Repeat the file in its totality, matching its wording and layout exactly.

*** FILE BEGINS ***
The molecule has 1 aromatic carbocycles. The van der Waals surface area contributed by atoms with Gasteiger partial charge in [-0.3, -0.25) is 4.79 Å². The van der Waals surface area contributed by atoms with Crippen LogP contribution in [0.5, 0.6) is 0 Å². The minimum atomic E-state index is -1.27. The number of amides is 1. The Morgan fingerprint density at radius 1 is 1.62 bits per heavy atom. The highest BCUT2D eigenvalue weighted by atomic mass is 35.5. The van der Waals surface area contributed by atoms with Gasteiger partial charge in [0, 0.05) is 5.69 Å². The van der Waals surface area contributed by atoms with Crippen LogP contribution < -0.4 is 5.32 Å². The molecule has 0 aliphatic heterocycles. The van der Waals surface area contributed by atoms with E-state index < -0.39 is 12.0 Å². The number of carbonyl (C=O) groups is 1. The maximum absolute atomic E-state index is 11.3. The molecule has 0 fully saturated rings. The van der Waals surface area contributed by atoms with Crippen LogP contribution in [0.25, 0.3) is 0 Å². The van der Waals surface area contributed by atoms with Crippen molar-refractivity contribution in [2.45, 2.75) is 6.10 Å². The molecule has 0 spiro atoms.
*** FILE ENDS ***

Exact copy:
The molecule has 1 aromatic carbocycles. The van der Waals surface area contributed by atoms with Gasteiger partial charge in [-0.3, -0.25) is 4.79 Å². The van der Waals surface area contributed by atoms with Crippen LogP contribution in [0.5, 0.6) is 0 Å². The minimum atomic E-state index is -1.27. The number of amides is 1. The Morgan fingerprint density at radius 1 is 1.62 bits per heavy atom. The highest BCUT2D eigenvalue weighted by atomic mass is 35.5. The van der Waals surface area contributed by atoms with Gasteiger partial charge in [0, 0.05) is 5.69 Å². The van der Waals surface area contributed by atoms with Crippen LogP contribution < -0.4 is 5.32 Å². The molecule has 0 aliphatic heterocycles. The van der Waals surface area contributed by atoms with E-state index < -0.39 is 12.0 Å². The number of carbonyl (C=O) groups is 1. The maximum absolute atomic E-state index is 11.3. The molecule has 0 fully saturated rings. The van der Waals surface area contributed by atoms with Crippen LogP contribution in [0.25, 0.3) is 0 Å². The van der Waals surface area contributed by atoms with Crippen molar-refractivity contribution in [2.45, 2.75) is 6.10 Å². The molecule has 0 spiro atoms.